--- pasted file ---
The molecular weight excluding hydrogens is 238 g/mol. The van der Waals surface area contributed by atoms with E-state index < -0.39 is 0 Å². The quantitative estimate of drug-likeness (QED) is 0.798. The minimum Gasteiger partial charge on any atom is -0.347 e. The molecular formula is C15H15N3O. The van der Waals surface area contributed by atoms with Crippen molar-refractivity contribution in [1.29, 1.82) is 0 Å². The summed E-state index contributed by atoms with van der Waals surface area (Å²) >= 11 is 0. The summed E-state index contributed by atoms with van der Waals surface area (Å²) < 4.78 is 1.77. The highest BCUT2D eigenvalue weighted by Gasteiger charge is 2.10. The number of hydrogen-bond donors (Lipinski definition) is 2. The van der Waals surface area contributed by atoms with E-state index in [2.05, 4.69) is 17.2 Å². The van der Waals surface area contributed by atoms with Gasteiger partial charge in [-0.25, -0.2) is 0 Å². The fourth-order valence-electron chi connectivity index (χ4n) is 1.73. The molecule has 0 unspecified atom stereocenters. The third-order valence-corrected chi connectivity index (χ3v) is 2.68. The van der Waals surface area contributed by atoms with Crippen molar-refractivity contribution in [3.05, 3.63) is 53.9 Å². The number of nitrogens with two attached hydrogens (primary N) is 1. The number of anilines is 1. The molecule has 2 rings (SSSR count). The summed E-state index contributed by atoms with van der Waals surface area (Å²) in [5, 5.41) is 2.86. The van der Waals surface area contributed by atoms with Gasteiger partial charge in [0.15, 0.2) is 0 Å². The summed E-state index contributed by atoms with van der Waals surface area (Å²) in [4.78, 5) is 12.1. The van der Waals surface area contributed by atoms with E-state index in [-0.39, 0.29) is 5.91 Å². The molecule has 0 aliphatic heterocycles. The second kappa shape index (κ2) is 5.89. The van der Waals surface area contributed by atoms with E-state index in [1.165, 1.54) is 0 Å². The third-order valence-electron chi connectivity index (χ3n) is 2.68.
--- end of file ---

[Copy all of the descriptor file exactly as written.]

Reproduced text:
The molecular weight excluding hydrogens is 238 g/mol. The van der Waals surface area contributed by atoms with E-state index < -0.39 is 0 Å². The quantitative estimate of drug-likeness (QED) is 0.798. The minimum Gasteiger partial charge on any atom is -0.347 e. The molecular formula is C15H15N3O. The van der Waals surface area contributed by atoms with Crippen molar-refractivity contribution in [1.29, 1.82) is 0 Å². The summed E-state index contributed by atoms with van der Waals surface area (Å²) >= 11 is 0. The summed E-state index contributed by atoms with van der Waals surface area (Å²) < 4.78 is 1.77. The highest BCUT2D eigenvalue weighted by Gasteiger charge is 2.10. The number of hydrogen-bond donors (Lipinski definition) is 2. The van der Waals surface area contributed by atoms with E-state index in [2.05, 4.69) is 17.2 Å². The van der Waals surface area contributed by atoms with Gasteiger partial charge in [-0.25, -0.2) is 0 Å². The fourth-order valence-electron chi connectivity index (χ4n) is 1.73. The molecule has 0 unspecified atom stereocenters. The third-order valence-corrected chi connectivity index (χ3v) is 2.68. The van der Waals surface area contributed by atoms with Crippen molar-refractivity contribution in [3.05, 3.63) is 53.9 Å². The number of nitrogens with two attached hydrogens (primary N) is 1. The number of anilines is 1. The molecule has 2 rings (SSSR count). The summed E-state index contributed by atoms with van der Waals surface area (Å²) in [5, 5.41) is 2.86. The van der Waals surface area contributed by atoms with Gasteiger partial charge in [0.15, 0.2) is 0 Å². The summed E-state index contributed by atoms with van der Waals surface area (Å²) in [4.78, 5) is 12.1. The van der Waals surface area contributed by atoms with E-state index in [-0.39, 0.29) is 5.91 Å². The molecule has 0 aliphatic heterocycles. The second kappa shape index (κ2) is 5.89. The van der Waals surface area contributed by atoms with E-state index in [1.165, 1.54) is 0 Å². The third-order valence-electron chi connectivity index (χ3n) is 2.68.